Shrimp Farming and Mangrove Loss in Thailand

Shrimp Farming and Mangrove Loss in Thailand

Edited by Edward B. Barbier and Suthawan Sathirathai

Through in-depth case studies of local communities in four distinct coastal areas in Southern Thailand, the authors are able to assess objectively the underlying economic causes, and consequences, of mangrove deforestation due to the expansion of shrimp farms.

Chapter 3: Overview of Shrimp Farming and Mangrove Loss in Thailand

Sanit Aksornkoae and Ruangrai Tokrisna

Subjects: asian studies, asian development, development studies, asian development, economics and finance, environmental economics, environment, asian environment, environmental economics, environmental sociology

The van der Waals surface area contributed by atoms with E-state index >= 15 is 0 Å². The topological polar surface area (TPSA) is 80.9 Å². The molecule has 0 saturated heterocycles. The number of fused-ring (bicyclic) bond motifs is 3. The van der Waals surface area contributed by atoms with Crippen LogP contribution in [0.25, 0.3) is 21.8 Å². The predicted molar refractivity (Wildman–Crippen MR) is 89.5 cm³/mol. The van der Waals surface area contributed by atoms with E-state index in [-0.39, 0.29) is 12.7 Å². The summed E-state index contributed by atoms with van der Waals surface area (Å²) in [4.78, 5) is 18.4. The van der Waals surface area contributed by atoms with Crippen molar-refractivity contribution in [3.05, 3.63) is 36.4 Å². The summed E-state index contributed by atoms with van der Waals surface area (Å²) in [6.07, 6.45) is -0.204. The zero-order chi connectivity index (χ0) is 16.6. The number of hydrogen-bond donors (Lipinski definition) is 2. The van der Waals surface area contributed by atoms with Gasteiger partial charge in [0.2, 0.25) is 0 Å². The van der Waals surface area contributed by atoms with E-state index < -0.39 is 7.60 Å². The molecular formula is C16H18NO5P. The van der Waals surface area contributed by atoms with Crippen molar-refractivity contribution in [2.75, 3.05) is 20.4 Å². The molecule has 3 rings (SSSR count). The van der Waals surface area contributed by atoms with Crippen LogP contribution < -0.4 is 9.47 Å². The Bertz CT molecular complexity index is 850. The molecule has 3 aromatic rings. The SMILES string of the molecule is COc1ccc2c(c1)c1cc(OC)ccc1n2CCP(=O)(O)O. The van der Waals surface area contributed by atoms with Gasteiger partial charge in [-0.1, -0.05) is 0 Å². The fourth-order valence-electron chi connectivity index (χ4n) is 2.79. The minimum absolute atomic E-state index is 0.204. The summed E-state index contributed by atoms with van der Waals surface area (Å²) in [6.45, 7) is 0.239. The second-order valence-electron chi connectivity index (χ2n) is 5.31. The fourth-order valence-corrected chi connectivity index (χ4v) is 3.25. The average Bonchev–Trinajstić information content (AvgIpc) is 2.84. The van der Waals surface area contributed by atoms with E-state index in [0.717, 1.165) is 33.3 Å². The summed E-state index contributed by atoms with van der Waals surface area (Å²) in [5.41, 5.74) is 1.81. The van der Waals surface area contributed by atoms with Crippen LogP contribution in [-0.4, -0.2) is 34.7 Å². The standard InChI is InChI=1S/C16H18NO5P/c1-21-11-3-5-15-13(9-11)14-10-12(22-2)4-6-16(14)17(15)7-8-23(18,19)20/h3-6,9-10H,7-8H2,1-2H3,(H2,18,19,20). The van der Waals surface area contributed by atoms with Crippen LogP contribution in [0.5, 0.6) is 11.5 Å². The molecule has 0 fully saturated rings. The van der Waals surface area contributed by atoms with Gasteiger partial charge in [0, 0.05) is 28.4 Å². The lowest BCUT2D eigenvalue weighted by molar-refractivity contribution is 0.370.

Sanit Aksornkoae and Ruangrai Tokrisna THE PRESENT STATUS AND LOSS OF MANGROVE FOREST The Present Status of Mangrove Forest The mangrove ecosystem is totally different from most other ecosystems. Mangroves are unique and have special, highly complex characteristics. They are transitional ecosystems between land and sea and between freshwater and seawater. In Thailand, the existing mangrove forest can be found mainly in six provinces along the Andaman Sea Coast and in 16 provinces along the Gulf of Thailand coast (see Figure 3.1).1 Mangroves are present on approximately 50 per cent of the 2614 km coastline of the country. In a recent survey, Charuppat and Charuppat (1997) estimated the total existing mangrove forest to be approximately 167 582 ha, using Landsat-5 data. Of the estimated total mangrove forest area, approximately 80 per cent can be found along the Andaman Sea coast, which is the western part of the Southern Thailand peninsula. However, the mangrove forest in Thailand was approximately 367 900 ha in 1961. Thirty-five years later, the mangrove area has been reduced to slightly more than half its original size. Mangrove Forest Loss Mangrove forest areas in Thailand have been destroyed or degraded at an alarming rate. They have been reclaimed for different purposes such as aquaculture, agriculture, resettlement areas, urbanization, salt production, road and transmission lines set-up, mining, construction of ports and harbors, dredging, build-up of various industries and power plants. It was estimated that, between 1961 and 1996, an estimated area of 204 865 ha of mangrove...

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